Last Week, the US Supreme Court confirmed that Fannie Mae and Freddie Mac are essentially government-owned corporations, and are likely to stay that way.
The court didn’t say this in so many words, but the ruling (namely, Collins v. Yellen) helps to end the fiction that Fannie and Freddie are private organizations only temporarily in a state of “conservatorship” under the control of the US government.
Seemingly, the ruling itself is extremely mundane. The court ruled that the chief executive of the Federal Housing and Finance Agency (FHFA)—the government agency that effectively owns Fannie and Freddie—was for all practical purposes a government appointee like any other executive from a government agency. Moreover, the court refused to intervene to end the federal government’s practice of “sweeping” funds from Fannie and Freddie and placing those funds in the US Treasury.
In effect, the rulings confirm what more cynical and savvy observers have long known: that Fannie and Freddie have always been quasi-government organizations, and became full-on government bodies following the bailout and takeover of the two corporations which occurred in September 2008.
In other words, in practice, Fannie and Freddie are no more “private” entities than is Pemex, Mexico’s state-owned petroleum company.
As Lew Rockwell noted at the time of the government’s takeover in 2008:
This past week, the government announced that it would take Freddie Mac and Fannie Mae, the mortgage giants, under conservatorship, which is a nice way of saying that they will be nationalized.
We don’t use the word nationalize any more. We can try an experiment and read the new term “conservatorship” back into history. In fact, we might say that Stalin and Lenin put Russia’s industries under a kind of conservatorship. Or we might say that Mao pushed a kind of land conservatorship, or that Hitler’s policy was one of national conservatorship. Marx’s little book could be retitled The Conservatorship Manifesto.
You see, the government keeps having to make up new names for these things because the old policies, which were not that different in content, failed so miserably. The old terms become discredited and new terms become necessary, in an effort to fool the public.
So, although we now politely—nearly thirteen years later—refer to Fannie and Freddie as companies “in conservatorship,” the reality is that these companies have been nationalized.
Of course, they were never truly private. Fannie and Freddie were created by Congress to add liquidity to the mortgage markets by buying up mortgages in the secondary market. For investors, the desirability of their stock to investors long rested on the implicit promise—a de factowink and nod—that Congress would never allow these companies to fail. Yet not even this was enough for the management at Fannie and Freddie. As early as the late 1990s, Fannie Mae was likely “misstat[ing] its financial statements.” Freddie engaged in similar behavior. None of this affected what many investors were banking on: that in case of any major disruptions to the housing market the federal government would force the taxpayers to bail these companies out.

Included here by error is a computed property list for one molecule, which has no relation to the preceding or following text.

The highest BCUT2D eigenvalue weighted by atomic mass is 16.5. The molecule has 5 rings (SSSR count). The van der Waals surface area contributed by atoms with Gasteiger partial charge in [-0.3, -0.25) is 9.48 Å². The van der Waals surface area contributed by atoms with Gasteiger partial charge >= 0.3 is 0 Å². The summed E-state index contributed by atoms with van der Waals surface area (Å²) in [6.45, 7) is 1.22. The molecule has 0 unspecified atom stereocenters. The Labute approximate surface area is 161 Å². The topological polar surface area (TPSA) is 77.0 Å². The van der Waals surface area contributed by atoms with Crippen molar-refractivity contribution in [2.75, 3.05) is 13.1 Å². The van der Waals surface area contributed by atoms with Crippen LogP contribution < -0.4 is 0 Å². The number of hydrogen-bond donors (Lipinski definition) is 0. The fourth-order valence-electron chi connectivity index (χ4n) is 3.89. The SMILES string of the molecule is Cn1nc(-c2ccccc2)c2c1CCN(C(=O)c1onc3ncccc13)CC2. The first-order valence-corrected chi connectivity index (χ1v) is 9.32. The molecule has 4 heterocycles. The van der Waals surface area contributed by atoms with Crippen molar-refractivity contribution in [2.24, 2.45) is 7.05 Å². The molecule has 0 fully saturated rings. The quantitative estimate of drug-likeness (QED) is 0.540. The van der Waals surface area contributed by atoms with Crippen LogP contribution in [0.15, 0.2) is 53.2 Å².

That’s exactly what happened in 2008—just the latest spasm of “financialization” which sucked ever more resources out of the nonfinancial economy in order to pour more cash into the financial sector.
Yet investors perhaps did not expect the feds to expropriate the companies, although such terms were never used. Both investors and federal regulators have continued to fight over just how fully these companies had been nationalized. Last week’s ruling makes it clear they are indeed truly nationalized, and that the money that flows into Fannie and Freddie is the federal government’s money.
Nor should we expect this to change any time soon. Approximately half of the mortgage market at this point is backed by Fannie and Freddie, and that means the stakes are high. Congress needs Fannie and Freddie to grease the wheels of the mortgage market and to ensure that there is always plenty of money sloshing around in the mortgage markets so that interest rates remain low and the homeownership rate is propped up.
To trust Fannie and Freddie to the “free market” might allow interest rates to adjust to a significantly higher rate, and that’s clearly not tolerable in the current climate in Washington, DC.
It’s clear Washington never intended these companies to be truly private, but the current housing market is so fragile and so reliant on artificial amounts of liquidity—and artificially low interest rates—that it appears clear federal officials will continue to insist on direct control.
It’s all just another example of how the modern US economy is heavily socialized, financialized, subsidized, and controlled by federal technocrats.
The court has just told us what we already knew, but now it’s getting harder for investors to deny this reality. Following the ruling last week, Fannie and Freddie stock plummeted 45 percent at one point, and remains at a multiyear low as investors now increasingly suspect that hopes for “reprivatization” are in vain.